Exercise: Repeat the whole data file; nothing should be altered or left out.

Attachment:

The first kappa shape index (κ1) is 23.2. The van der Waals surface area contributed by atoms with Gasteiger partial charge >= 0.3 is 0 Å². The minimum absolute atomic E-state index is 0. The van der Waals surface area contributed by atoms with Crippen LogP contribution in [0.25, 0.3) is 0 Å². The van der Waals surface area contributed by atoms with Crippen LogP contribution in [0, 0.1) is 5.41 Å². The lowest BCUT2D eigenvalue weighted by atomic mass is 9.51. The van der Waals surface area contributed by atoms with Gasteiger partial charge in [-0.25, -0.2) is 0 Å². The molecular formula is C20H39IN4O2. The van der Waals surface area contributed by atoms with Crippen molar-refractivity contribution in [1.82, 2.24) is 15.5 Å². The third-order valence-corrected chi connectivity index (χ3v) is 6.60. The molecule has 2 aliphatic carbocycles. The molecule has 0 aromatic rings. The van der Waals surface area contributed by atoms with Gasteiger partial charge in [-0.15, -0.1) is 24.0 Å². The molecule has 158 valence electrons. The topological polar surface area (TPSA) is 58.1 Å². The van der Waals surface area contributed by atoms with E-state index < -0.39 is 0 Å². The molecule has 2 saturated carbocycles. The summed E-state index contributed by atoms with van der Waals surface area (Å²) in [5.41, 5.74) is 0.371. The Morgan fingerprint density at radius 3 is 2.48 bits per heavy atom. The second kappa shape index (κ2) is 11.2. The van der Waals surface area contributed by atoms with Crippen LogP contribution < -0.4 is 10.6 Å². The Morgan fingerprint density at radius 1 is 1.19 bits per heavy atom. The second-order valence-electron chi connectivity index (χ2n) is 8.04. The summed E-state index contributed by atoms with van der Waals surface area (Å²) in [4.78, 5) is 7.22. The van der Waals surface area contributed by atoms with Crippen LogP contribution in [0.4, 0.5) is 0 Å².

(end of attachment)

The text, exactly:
The first kappa shape index (κ1) is 23.2. The van der Waals surface area contributed by atoms with Gasteiger partial charge >= 0.3 is 0 Å². The minimum absolute atomic E-state index is 0. The van der Waals surface area contributed by atoms with Crippen LogP contribution in [0.25, 0.3) is 0 Å². The van der Waals surface area contributed by atoms with Crippen LogP contribution in [0, 0.1) is 5.41 Å². The lowest BCUT2D eigenvalue weighted by atomic mass is 9.51. The van der Waals surface area contributed by atoms with Gasteiger partial charge in [-0.25, -0.2) is 0 Å². The molecular formula is C20H39IN4O2. The van der Waals surface area contributed by atoms with Crippen molar-refractivity contribution in [1.82, 2.24) is 15.5 Å². The third-order valence-corrected chi connectivity index (χ3v) is 6.60. The molecule has 2 aliphatic carbocycles. The molecule has 0 aromatic rings. The van der Waals surface area contributed by atoms with Gasteiger partial charge in [-0.15, -0.1) is 24.0 Å². The molecule has 158 valence electrons. The topological polar surface area (TPSA) is 58.1 Å². The van der Waals surface area contributed by atoms with E-state index < -0.39 is 0 Å². The molecule has 2 saturated carbocycles. The summed E-state index contributed by atoms with van der Waals surface area (Å²) in [5.41, 5.74) is 0.371. The Morgan fingerprint density at radius 3 is 2.48 bits per heavy atom. The second kappa shape index (κ2) is 11.2. The van der Waals surface area contributed by atoms with Crippen LogP contribution < -0.4 is 10.6 Å². The Morgan fingerprint density at radius 1 is 1.19 bits per heavy atom. The second-order valence-electron chi connectivity index (χ2n) is 8.04. The summed E-state index contributed by atoms with van der Waals surface area (Å²) in [4.78, 5) is 7.22. The van der Waals surface area contributed by atoms with Crippen LogP contribution in [0.4, 0.5) is 0 Å².